After August recess, Congress faces legislative deluge

Todd Ruger, CQ-Roll Call on

Published in Political News

WASHINGTON — If Congress runs on deadlines, lawmakers face a series of simultaneous sprints this fall that could reshape the U.S. economy and reverberate into next year’s campaigns to determine which party controls the House and Senate.

The most immediate of three major priorities is that the government will partially shut down on Oct. 1 unless Congress does something in the next three weeks to keep appropriations flowing past the end of the fiscal year, on Sept. 30.

The government might also not be able to meet its financial obligations as early as October unless Congress raises or suspends its borrowing authority known as the debt limit, as outlined in a series of increasingly dire letters from Treasury Secretary Janet L. Yellen to congressional leaders.

And Democrats set up a quick timeline for a two-track legislative strategy for jobs and infrastructure bills. That would entail passing a bipartisan infrastructure measure that has already passed the Senate, and coupling that with a sweeping $3.5 trillion package of social spending for health care, environment, education, job training and more through the budget reconciliation process — which is not subject to the Senate filibuster and hence prevents Republicans from blocking it.

Speaker Nancy Pelosi told reporters Sept. 8 that she was “so proud” when the Senate passed an infrastructure bill but that “they recognized that that was not the totality of the president’s vision.”

“That was important, and we will pass that legislation,” the California Democrat said. “But we can only do so as we recognize that if we’re going to build back better, we have to do so including many more people.”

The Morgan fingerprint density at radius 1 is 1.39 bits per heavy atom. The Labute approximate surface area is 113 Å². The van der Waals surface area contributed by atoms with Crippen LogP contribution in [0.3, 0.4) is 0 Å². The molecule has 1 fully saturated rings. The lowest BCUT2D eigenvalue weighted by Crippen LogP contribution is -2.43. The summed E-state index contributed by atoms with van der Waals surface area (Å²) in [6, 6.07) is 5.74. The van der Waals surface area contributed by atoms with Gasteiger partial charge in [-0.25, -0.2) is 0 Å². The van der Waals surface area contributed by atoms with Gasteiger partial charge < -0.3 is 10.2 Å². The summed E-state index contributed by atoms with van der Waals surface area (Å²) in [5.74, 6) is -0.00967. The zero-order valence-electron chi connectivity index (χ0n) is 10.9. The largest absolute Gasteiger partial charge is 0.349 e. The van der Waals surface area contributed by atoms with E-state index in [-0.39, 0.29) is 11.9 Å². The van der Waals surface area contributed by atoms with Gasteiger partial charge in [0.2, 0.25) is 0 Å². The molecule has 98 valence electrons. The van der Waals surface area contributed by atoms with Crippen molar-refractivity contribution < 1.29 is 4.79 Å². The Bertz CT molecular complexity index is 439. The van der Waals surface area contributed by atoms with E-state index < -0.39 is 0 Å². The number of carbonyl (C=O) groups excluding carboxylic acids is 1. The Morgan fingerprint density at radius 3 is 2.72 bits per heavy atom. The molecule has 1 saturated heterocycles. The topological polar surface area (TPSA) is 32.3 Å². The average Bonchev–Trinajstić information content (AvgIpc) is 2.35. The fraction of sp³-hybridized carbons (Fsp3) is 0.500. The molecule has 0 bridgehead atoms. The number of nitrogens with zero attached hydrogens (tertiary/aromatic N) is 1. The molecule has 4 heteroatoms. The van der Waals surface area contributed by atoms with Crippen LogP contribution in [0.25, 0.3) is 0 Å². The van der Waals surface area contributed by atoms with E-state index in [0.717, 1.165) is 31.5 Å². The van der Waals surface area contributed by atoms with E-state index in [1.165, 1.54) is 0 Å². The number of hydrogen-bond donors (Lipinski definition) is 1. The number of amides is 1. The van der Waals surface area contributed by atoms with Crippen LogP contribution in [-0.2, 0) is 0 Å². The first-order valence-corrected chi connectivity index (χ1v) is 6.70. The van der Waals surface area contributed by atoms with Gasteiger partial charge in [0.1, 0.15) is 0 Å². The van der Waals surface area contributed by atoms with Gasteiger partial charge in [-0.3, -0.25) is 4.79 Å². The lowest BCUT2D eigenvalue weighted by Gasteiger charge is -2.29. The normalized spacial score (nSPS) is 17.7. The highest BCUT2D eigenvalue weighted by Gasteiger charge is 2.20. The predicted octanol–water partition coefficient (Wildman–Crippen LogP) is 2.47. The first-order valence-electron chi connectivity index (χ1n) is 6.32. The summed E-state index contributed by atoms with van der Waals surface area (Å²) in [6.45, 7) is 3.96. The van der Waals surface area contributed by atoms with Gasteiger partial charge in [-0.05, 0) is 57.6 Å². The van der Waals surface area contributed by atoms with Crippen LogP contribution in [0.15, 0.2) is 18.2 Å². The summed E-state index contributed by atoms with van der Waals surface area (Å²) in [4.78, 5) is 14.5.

That creates a slog through September as House and Senate lawmakers write, negotiate and advance what will amount to a giant package — which represents the heart of President Joe Biden’s domestic agenda — through the reconciliation process.

“Is it going to be easy on reconciliation? Absolutely not,” Senate Majority Leader Charles E. Schumer told reporters last month. “But if past is prologue, we have a chance, a good, decent chance.”

But wait, there’s more. All that arrives simultaneously with contentious issues that will require time and attention, including oversight of Biden’s withdrawal from the Afghanistan War and increased action with the House select committee that is looking into the Jan. 6 Capitol insurrection. That comes as right-wing extremist groups are planning to attend a Friday rally at the Capitol to demand “justice” for those charged in connection with the Jan. 6 attack on the building.

To that, add pressure on Democrats to respond to the end of the eviction moratorium related to the coronavirus pandemic, more restrictive state voting laws and a new Texas law that ends most legal abortions in that state. A smaller group of negotiators is still trying to hammer out a deal on an overhaul to policing policies.


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